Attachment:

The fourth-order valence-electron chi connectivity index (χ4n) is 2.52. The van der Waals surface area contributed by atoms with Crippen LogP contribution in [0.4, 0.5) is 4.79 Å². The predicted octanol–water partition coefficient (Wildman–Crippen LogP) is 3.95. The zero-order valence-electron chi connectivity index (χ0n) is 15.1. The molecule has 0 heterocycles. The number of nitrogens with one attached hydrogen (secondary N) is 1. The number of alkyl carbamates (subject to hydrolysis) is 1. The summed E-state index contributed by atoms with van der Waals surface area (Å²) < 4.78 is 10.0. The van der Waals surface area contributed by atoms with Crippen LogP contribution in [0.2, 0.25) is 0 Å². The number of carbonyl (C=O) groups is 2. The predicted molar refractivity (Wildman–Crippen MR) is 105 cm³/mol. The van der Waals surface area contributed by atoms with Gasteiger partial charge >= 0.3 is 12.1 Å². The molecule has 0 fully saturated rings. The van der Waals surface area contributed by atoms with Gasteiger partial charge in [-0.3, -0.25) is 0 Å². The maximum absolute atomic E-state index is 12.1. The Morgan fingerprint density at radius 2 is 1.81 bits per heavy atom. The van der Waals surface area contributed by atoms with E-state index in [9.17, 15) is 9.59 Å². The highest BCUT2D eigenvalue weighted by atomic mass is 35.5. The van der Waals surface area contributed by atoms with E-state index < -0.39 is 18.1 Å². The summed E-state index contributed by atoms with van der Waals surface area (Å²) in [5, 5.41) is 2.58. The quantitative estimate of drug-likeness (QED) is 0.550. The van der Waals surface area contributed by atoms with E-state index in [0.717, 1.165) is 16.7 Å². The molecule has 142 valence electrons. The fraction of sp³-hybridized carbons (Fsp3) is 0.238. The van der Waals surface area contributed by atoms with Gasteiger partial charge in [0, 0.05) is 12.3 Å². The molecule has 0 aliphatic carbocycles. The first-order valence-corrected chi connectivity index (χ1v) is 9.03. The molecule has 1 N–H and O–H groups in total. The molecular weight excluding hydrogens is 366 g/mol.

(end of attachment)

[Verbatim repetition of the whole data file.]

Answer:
The fourth-order valence-electron chi connectivity index (χ4n) is 2.52. The van der Waals surface area contributed by atoms with Crippen LogP contribution in [0.4, 0.5) is 4.79 Å². The predicted octanol–water partition coefficient (Wildman–Crippen LogP) is 3.95. The zero-order valence-electron chi connectivity index (χ0n) is 15.1. The molecule has 0 heterocycles. The number of nitrogens with one attached hydrogen (secondary N) is 1. The number of alkyl carbamates (subject to hydrolysis) is 1. The summed E-state index contributed by atoms with van der Waals surface area (Å²) < 4.78 is 10.0. The van der Waals surface area contributed by atoms with Crippen LogP contribution in [0.2, 0.25) is 0 Å². The number of carbonyl (C=O) groups is 2. The predicted molar refractivity (Wildman–Crippen MR) is 105 cm³/mol. The van der Waals surface area contributed by atoms with Gasteiger partial charge >= 0.3 is 12.1 Å². The molecule has 0 fully saturated rings. The van der Waals surface area contributed by atoms with Gasteiger partial charge in [-0.3, -0.25) is 0 Å². The maximum absolute atomic E-state index is 12.1. The Morgan fingerprint density at radius 2 is 1.81 bits per heavy atom. The van der Waals surface area contributed by atoms with E-state index in [9.17, 15) is 9.59 Å². The highest BCUT2D eigenvalue weighted by atomic mass is 35.5. The van der Waals surface area contributed by atoms with E-state index < -0.39 is 18.1 Å². The summed E-state index contributed by atoms with van der Waals surface area (Å²) in [5, 5.41) is 2.58. The quantitative estimate of drug-likeness (QED) is 0.550. The van der Waals surface area contributed by atoms with E-state index in [0.717, 1.165) is 16.7 Å². The molecule has 142 valence electrons. The fraction of sp³-hybridized carbons (Fsp3) is 0.238. The van der Waals surface area contributed by atoms with Gasteiger partial charge in [0, 0.05) is 12.3 Å². The molecule has 0 aliphatic carbocycles. The first-order valence-corrected chi connectivity index (χ1v) is 9.03. The molecule has 1 N–H and O–H groups in total. The molecular weight excluding hydrogens is 366 g/mol.